Study Finds Residents Leaving NJ — and Taking Their Money With Them
The New Jersey Business and Industry Association says the state has lost almost $21 billion dollars in adjusted gross income over the past 11 years to so-called "outmigration," which is defined as people leaving for greener pastures in other states.
The NJBIA crunched figures from the IRS that showed Jersey's economy losing more than $2 billion in adjusted gross income in 2015 alone.
Association President and CEO Michele Siekerka says "the continuation of outmigration has a negative impact on New Jersey's economy, so that continues to cause concern."
Indeed, the NJBIA analysis found that New Jersey has lost $31.5 billion in adjusted gross income since 1992.
But Siekerka says that they are hopeful that the type of comprehensive tax reform that was signed last week will do much to help the tide of outmigration.
"The tax reform bill of last week is a first step in what we hope is a continuing movement toward further tax reform."
The measure signed by Gov. Chris Christie last Friday will raise New Jersey's gas tax a very unpopular 23-cents-per-gallon, starting Nov. 1. But also included in the measure is a decrease in the state sales tax from 7 percent to 6.875 percent by January and to 6.625 percent by July. It would phase out the estate tax, changing the threshold from $675,000 to $2 million in 2017, and eliminating it altogether in 2018.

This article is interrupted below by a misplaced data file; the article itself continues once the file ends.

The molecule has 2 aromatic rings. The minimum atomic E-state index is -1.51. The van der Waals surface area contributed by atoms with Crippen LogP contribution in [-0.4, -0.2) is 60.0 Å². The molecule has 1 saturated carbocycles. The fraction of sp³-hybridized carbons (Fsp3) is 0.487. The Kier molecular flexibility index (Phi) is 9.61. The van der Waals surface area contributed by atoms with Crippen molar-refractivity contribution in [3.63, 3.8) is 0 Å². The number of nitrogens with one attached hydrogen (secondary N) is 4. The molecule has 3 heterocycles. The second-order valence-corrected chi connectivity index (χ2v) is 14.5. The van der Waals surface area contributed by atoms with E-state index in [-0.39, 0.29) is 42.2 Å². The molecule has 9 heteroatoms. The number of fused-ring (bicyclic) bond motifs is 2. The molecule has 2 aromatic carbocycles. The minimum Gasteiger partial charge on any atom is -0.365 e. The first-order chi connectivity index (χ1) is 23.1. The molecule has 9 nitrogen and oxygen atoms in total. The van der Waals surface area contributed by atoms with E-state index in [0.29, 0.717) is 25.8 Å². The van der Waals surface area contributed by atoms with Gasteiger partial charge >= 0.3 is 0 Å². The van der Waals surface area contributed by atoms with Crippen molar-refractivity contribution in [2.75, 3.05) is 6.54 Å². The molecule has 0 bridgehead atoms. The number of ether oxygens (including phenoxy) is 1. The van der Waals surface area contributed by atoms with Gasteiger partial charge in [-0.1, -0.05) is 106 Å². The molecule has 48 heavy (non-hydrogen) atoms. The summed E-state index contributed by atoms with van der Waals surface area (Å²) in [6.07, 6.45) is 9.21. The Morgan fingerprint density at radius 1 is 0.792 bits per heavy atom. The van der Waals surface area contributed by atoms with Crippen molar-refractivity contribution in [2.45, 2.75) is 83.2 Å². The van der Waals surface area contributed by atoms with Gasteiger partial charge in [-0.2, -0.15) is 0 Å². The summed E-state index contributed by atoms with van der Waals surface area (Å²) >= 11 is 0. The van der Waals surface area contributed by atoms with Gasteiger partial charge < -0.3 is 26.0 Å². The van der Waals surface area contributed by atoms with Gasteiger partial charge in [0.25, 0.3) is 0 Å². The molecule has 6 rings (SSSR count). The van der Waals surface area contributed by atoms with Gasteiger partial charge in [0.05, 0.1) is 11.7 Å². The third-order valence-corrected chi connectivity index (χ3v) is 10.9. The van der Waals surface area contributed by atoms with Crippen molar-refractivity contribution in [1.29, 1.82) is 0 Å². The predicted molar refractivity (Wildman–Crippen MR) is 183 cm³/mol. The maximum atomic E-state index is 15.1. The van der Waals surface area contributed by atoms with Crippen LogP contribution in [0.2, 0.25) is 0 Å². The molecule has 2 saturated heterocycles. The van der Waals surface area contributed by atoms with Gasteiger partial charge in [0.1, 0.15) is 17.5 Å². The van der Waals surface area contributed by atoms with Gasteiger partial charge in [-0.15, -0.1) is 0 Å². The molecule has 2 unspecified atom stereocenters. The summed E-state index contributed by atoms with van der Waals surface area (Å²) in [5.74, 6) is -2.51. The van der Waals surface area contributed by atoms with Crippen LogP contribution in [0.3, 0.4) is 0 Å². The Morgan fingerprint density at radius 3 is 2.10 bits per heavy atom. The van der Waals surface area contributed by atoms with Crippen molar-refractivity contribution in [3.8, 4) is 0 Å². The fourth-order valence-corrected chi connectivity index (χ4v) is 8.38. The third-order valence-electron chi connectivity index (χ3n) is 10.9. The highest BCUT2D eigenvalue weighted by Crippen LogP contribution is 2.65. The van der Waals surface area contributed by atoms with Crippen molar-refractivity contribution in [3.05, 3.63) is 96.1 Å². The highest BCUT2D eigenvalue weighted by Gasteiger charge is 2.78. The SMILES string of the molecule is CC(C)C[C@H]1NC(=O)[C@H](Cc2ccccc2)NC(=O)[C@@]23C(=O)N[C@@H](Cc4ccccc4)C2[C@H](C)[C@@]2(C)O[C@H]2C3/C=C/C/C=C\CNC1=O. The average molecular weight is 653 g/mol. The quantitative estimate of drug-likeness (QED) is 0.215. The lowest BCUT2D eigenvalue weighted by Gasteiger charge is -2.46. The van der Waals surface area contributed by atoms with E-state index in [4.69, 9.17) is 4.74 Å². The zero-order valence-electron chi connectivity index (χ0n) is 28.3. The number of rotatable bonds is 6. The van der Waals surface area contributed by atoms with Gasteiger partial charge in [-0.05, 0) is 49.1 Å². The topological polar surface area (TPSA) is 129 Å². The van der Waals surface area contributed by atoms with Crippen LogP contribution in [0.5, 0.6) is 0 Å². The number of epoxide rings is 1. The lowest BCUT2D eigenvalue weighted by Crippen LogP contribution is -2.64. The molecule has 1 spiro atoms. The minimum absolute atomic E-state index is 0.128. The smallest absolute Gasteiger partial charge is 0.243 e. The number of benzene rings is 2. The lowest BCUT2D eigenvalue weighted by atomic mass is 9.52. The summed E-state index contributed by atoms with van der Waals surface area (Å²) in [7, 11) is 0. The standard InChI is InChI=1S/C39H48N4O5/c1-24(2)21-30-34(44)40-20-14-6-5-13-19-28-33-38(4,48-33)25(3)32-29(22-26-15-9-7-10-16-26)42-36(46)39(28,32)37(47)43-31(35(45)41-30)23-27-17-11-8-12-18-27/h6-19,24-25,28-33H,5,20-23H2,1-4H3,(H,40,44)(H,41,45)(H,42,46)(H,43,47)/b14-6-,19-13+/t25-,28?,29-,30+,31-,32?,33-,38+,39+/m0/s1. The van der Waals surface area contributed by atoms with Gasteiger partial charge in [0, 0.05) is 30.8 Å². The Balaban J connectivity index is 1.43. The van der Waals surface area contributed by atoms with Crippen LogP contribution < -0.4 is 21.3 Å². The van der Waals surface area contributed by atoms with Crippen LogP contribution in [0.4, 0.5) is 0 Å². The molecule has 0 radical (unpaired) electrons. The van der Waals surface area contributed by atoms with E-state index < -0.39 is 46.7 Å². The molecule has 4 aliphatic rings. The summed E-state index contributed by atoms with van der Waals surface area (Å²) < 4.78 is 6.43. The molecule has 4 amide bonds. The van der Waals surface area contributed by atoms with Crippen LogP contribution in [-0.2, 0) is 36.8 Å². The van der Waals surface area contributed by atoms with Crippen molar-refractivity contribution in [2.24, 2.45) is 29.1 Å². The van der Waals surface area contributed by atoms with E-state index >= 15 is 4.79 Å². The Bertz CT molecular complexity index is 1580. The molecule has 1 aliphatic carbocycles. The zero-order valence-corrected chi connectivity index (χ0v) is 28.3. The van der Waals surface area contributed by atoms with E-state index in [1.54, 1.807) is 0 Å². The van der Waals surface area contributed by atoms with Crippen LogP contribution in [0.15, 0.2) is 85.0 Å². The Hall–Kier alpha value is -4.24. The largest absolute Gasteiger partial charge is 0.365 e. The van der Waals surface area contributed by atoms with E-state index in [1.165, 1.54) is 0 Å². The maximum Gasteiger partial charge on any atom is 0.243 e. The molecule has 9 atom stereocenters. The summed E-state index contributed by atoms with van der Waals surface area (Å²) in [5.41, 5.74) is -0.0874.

And the deal includes raising the earned income tax credit, which helps low-income residents, from 30 percent to 35 percent for the current tax year, and increasing the tax exclusion on retirement income over four years to $100,000 for joint filers. Veterans would get personal exemptions for state income taxes under the measure.
Rutgers economist James Hughes says another issue prompting people to leave New Jersey is that "we still have enormously high costs within the state, and it is going to take a long time for that to reach equity with other states."
According to Hughes, Brooklyn has become enormously popular for Millennials.
"They want to live near other Millennials and it really has that 'cool factor,' and that cool factor surmounts many obstacles." Those obstacles include one of the highest costs of living in the country.
Hughes also says another potential positive for the Garden State is that some of the destinations, which seemed attractive many years ago, may be losing their attraction.
"North Carolina has enacted several policies, such as the transgender [public restroom law] and the like, that are making it a less hospitable place. I do not wish bad things for our competitor states, but the magic is not going to last forever."